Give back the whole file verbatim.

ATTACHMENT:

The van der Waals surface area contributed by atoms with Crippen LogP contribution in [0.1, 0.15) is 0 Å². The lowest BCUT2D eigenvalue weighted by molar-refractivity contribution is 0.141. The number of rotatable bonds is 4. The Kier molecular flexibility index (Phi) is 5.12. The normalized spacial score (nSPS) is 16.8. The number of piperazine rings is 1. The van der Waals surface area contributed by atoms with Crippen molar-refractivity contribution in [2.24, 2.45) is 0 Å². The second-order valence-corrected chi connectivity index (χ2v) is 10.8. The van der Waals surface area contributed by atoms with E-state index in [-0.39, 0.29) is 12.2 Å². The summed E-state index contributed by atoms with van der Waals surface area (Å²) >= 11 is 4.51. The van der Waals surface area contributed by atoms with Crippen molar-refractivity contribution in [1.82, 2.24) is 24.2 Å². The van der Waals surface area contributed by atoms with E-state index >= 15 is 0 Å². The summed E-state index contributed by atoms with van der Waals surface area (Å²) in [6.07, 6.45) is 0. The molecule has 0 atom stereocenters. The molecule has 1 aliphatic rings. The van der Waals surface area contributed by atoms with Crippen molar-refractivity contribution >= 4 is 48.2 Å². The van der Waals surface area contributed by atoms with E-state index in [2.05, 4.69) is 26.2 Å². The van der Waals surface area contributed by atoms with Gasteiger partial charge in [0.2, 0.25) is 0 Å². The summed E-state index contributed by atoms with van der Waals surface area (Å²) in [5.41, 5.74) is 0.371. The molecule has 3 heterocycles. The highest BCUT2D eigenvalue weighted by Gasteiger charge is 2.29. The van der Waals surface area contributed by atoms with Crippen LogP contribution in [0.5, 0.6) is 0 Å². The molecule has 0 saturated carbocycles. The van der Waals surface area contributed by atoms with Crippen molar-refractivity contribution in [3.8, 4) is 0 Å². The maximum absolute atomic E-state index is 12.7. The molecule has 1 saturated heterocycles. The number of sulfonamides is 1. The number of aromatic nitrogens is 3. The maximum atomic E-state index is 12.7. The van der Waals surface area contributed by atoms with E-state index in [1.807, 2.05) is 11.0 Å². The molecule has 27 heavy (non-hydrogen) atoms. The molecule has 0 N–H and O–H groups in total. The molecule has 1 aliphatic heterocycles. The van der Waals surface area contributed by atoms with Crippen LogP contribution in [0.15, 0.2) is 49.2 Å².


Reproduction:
The van der Waals surface area contributed by atoms with Crippen LogP contribution in [0.1, 0.15) is 0 Å². The lowest BCUT2D eigenvalue weighted by molar-refractivity contribution is 0.141. The number of rotatable bonds is 4. The Kier molecular flexibility index (Phi) is 5.12. The normalized spacial score (nSPS) is 16.8. The number of piperazine rings is 1. The van der Waals surface area contributed by atoms with Crippen molar-refractivity contribution in [2.24, 2.45) is 0 Å². The second-order valence-corrected chi connectivity index (χ2v) is 10.8. The van der Waals surface area contributed by atoms with E-state index in [-0.39, 0.29) is 12.2 Å². The summed E-state index contributed by atoms with van der Waals surface area (Å²) >= 11 is 4.51. The van der Waals surface area contributed by atoms with Crippen molar-refractivity contribution in [1.82, 2.24) is 24.2 Å². The van der Waals surface area contributed by atoms with E-state index >= 15 is 0 Å². The summed E-state index contributed by atoms with van der Waals surface area (Å²) in [6.07, 6.45) is 0. The molecule has 0 atom stereocenters. The molecule has 1 aliphatic rings. The van der Waals surface area contributed by atoms with Crippen molar-refractivity contribution >= 4 is 48.2 Å². The van der Waals surface area contributed by atoms with E-state index in [2.05, 4.69) is 26.2 Å². The van der Waals surface area contributed by atoms with Gasteiger partial charge in [0.2, 0.25) is 0 Å². The summed E-state index contributed by atoms with van der Waals surface area (Å²) in [5.41, 5.74) is 0.371. The molecule has 3 heterocycles. The highest BCUT2D eigenvalue weighted by Gasteiger charge is 2.29. The van der Waals surface area contributed by atoms with Crippen LogP contribution in [0.5, 0.6) is 0 Å². The molecule has 0 saturated carbocycles. The van der Waals surface area contributed by atoms with Crippen molar-refractivity contribution in [3.8, 4) is 0 Å². The maximum absolute atomic E-state index is 12.7. The molecule has 1 saturated heterocycles. The number of sulfonamides is 1. The number of aromatic nitrogens is 3. The maximum atomic E-state index is 12.7. The van der Waals surface area contributed by atoms with E-state index in [1.807, 2.05) is 11.0 Å². The molecule has 27 heavy (non-hydrogen) atoms. The molecule has 0 N–H and O–H groups in total. The molecule has 1 aliphatic heterocycles. The van der Waals surface area contributed by atoms with Crippen LogP contribution in [0.15, 0.2) is 49.2 Å².